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Blog Post Jan 12, 2022

How to Manage Your Mobile Privacy

It’s important to understand how to protect your cell phone privacy. Learn how to navigate your mobile privacy settings on Android and iOS.

The thought that our phones are listening to us has crossed all our minds at some point—and they absolutely are. Concerns over device privacy are nothing new, but public awareness about the issue has been rising in recent years thanks to social media and the proliferation of apps on the market.

There was a time when everything on our phones was made and approved by the company that made the device, but nowadays mobile apps can come from third parties all over the world, each with their own protocols and motives. Even worse are the liberties some of these apps take when it comes to user data. While many apps display their data collection policies on app stores and marketplaces, those lists can be misleading or downright untrue. They could be collecting all types of data behind the scenes, such as location data , contact lists, credit card information, and more.

It’s for those reasons that users need to start taking their privacy into their own hands by checking how their mobile devices are checking in on them. Here's a quick guide to staying on top of mobile privacy:

On Android Phones

Android devices offer a few different options for users who want to monitor their app access and permissions. When a user downloads an app, Android's OS displays an alert with all the permissions the app will ever request and allows users to choose the ones they feel comfortable with. However, most users accept all by default, which leads to vastly overprivileged apps with access to features users might not even realize.

For users who want to review the permissions they've agreed to, Android offers lists organized in two ways: by app and by permission type. These lists only reflect the permissions the user has granted and the ones the app requested on download; they do not show an app's actual use of this access.

  • To view the list of permissions by app, users should open their Settings, tap Apps, then choose the app they're interested in viewing. The list of access granted will be under the permissions tab within the app description.
  • To view the list of apps by permission type, users should open their Settings, tap Privacy, then tap Permissions Manager. To see which apps have permissions, users can tap the permission type they want to view.

On iOS

Apple also offers various options to users who want to monitor access to their data. Notifications alert users when an app asks for new permissions. The concept is sound, but it doesn't help users gain a full view of the permissions any given app might request. Furthermore, this approach alerts users when they are already trying to execute the action that requires permission, so many people skim the alert or ignore it altogether.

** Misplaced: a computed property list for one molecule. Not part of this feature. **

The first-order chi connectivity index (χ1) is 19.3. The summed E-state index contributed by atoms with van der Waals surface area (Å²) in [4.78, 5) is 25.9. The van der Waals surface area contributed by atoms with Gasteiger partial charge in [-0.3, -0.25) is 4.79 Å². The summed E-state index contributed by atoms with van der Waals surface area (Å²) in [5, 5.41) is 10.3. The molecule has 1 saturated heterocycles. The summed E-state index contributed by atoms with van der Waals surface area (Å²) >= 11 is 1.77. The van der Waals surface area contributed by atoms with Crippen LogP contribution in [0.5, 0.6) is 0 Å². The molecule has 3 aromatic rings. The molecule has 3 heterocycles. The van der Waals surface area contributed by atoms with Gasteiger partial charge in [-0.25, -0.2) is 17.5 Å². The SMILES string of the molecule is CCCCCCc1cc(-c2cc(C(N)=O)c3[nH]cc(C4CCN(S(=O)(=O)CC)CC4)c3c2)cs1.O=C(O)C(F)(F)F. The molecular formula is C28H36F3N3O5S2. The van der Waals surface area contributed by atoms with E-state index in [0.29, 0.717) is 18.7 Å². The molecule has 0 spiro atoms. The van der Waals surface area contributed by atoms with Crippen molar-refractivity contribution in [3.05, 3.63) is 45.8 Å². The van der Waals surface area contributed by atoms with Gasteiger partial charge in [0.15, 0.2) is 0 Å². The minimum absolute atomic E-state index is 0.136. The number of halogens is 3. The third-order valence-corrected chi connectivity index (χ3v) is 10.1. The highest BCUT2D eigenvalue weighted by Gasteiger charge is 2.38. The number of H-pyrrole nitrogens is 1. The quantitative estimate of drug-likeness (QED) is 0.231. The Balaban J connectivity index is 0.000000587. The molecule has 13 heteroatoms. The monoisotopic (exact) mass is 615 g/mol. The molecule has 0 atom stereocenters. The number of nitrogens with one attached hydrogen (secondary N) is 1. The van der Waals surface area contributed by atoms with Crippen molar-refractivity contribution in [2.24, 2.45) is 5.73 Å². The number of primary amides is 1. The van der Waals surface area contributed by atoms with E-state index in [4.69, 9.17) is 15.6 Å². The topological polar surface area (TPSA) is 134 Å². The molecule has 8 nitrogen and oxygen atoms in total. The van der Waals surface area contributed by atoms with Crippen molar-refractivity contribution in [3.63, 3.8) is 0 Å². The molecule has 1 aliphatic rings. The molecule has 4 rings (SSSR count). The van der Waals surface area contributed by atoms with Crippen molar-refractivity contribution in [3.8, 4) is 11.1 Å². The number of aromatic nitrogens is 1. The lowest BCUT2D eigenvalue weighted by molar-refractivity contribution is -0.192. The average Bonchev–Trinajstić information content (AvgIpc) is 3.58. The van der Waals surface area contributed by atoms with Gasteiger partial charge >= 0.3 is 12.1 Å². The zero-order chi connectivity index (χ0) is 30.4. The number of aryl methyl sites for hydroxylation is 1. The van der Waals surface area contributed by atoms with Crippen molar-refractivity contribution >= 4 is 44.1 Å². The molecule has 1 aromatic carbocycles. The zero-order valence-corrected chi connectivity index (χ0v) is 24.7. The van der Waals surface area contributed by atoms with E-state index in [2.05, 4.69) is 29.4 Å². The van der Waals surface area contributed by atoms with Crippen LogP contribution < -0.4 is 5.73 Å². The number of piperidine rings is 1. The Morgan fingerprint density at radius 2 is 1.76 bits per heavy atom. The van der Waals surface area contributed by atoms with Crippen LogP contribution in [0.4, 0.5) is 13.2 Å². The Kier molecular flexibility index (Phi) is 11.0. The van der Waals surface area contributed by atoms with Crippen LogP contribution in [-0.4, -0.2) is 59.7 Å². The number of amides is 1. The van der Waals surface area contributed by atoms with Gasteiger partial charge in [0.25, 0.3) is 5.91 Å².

iPhone users who want a more comprehensive view of their privacy have similar options to those of Android users. They can:

  • Scroll down the Settings menu to find the list of downloaded apps and tap each one to view its unique permissions.
  • Go to Settings, tap Privacy, and tap the type of permission to see which apps have been granted that access.

Perhaps the most helpful addition to the app permission management landscape is Apple's newest security feature: the app privacy report. The 15.2 update improves user auditing capabilities by allowing users to see a comprehensive list of all sensor requests and uses, app and website network activity, and domain connections.

Seeing what the apps on a mobile device are doing—as opposed to a list of what they theoretically could do—offers a level of insight into the apps' trustworthiness. For example, users might raise their eyebrows at entries that show a calculator app accessing a phone's microphone 17 times a day or a game using location tracking. Seeing the information laid out in this way illustrates what their apps are accessing to assess whether they feel comfortable.

Mobile Data Privacy Protection: Staying Safe

No one likes the idea that the apps we love are putting our data at risk, but it's a genuine concern. Unfortunately, we can't stop using mobile devices or apps—they're integral parts of modern life. What we can do is pay attention to what our operating systems are telling us about the apps we want to use and what those apps are doing with our data. The best way to do that is by regularly checking the above features to ensure the apps we need aren't putting our personal data and potentially sensitive information at risk.

To learn more about mobile privacy and app permissions, listen to Root Causes, episode 195,
"iOS App Privacy Audits."